American and Israeli electronic warfare experts, who visited the combat zone, have concluded that Iran had probably decided to use the Lebanon conflict as the testing ground for its military, intelligence and electronic capabilities in preparation for a future clash with the United States and Israel in a potential anti-nuclear conflict. A major element, which declassified Israeli and allied intelligence sources indicate, was concern over the method that Iranian experts managed to render their Beirut embassy totally impregnable to western most advanced electronic or sophisticated hi-tech penetration. Unconfirmed reports even mentioned a war room in an underground bunker under the embassy, having been placed at Hassan Nasrallah and his staff’s disposal, after Hezbollah’s own bunker communications were destroyed by Israeli bombing of Hezbollah’s Beirut Dahiyah district. Although Israeli and American intelligence tried to dismiss Hezbollah officers presence in the embassy, there were several reports that placed Nasrallah and his high command in the Iranian embassy for some time during the war.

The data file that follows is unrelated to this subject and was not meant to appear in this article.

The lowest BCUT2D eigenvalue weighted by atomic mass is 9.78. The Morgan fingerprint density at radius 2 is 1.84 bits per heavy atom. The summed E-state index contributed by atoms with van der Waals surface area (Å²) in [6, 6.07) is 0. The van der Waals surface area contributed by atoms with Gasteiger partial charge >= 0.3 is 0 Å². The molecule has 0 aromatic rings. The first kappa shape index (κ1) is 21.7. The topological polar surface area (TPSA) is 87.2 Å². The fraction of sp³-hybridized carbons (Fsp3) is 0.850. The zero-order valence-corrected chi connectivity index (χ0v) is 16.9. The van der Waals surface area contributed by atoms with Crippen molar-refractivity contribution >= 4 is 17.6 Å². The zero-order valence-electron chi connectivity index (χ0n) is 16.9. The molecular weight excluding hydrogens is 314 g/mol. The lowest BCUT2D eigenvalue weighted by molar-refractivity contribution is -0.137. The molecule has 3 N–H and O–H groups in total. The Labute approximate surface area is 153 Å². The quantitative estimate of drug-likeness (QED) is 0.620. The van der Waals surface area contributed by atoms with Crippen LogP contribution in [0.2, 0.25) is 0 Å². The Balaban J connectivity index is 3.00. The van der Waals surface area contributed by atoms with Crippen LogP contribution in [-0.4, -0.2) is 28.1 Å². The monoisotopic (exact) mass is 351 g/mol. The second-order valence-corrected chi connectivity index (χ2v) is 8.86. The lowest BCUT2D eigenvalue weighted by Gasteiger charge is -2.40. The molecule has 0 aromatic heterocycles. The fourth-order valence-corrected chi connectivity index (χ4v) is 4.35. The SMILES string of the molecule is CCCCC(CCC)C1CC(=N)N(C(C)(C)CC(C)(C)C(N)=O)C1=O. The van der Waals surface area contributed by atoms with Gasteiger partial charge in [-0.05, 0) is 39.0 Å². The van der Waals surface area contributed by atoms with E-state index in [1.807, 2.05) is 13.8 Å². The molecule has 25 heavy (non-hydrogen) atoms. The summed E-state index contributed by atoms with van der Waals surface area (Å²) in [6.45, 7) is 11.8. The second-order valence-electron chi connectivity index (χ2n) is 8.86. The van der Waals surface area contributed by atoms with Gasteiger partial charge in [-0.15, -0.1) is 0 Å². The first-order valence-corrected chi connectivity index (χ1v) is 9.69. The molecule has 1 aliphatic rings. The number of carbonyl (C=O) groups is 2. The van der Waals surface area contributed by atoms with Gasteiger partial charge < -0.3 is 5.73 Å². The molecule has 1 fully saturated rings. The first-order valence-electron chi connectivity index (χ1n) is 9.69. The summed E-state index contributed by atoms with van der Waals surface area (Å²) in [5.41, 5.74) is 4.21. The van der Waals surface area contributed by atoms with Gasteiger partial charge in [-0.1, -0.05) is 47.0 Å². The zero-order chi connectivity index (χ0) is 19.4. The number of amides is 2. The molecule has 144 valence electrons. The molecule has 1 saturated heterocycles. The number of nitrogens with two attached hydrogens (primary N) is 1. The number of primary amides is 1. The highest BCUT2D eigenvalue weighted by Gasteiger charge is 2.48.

But not only with electronic warfare did Hezbollah gain considerable success in penetrating Israeli territorial space. While Iran has assisted Hezbollah by providing advanced intelligence-gathering technology such as reconnaissance drones and sophisticated electronic eavesdropping equipment, Hezbollah HUMINT activities inside Israel managed to recruit valuable information rendering agents. One outstanding example, over such recruitment was the network operated around Omar el-Heib, a Bedouin who served as a lieutenant-colonel in the IDF and was sentenced to 15 years in prison on espionage charges last June. Using Lebanese drug dealers, Hezbollah transferred dozens of kilograms of narcotics to Heib’s network, which was tasked with gathering intelligence on IDF positions and smuggling these across the border, in exchange. Israeli analysts pointed out, that the accurate Hezbollah rocket attacks on IDF military installations, such as the air force monitoring station on Mount Meron, which was attacked at the outset of the war, must have been made possible through local intelligence reports delivered by HUMINT agents.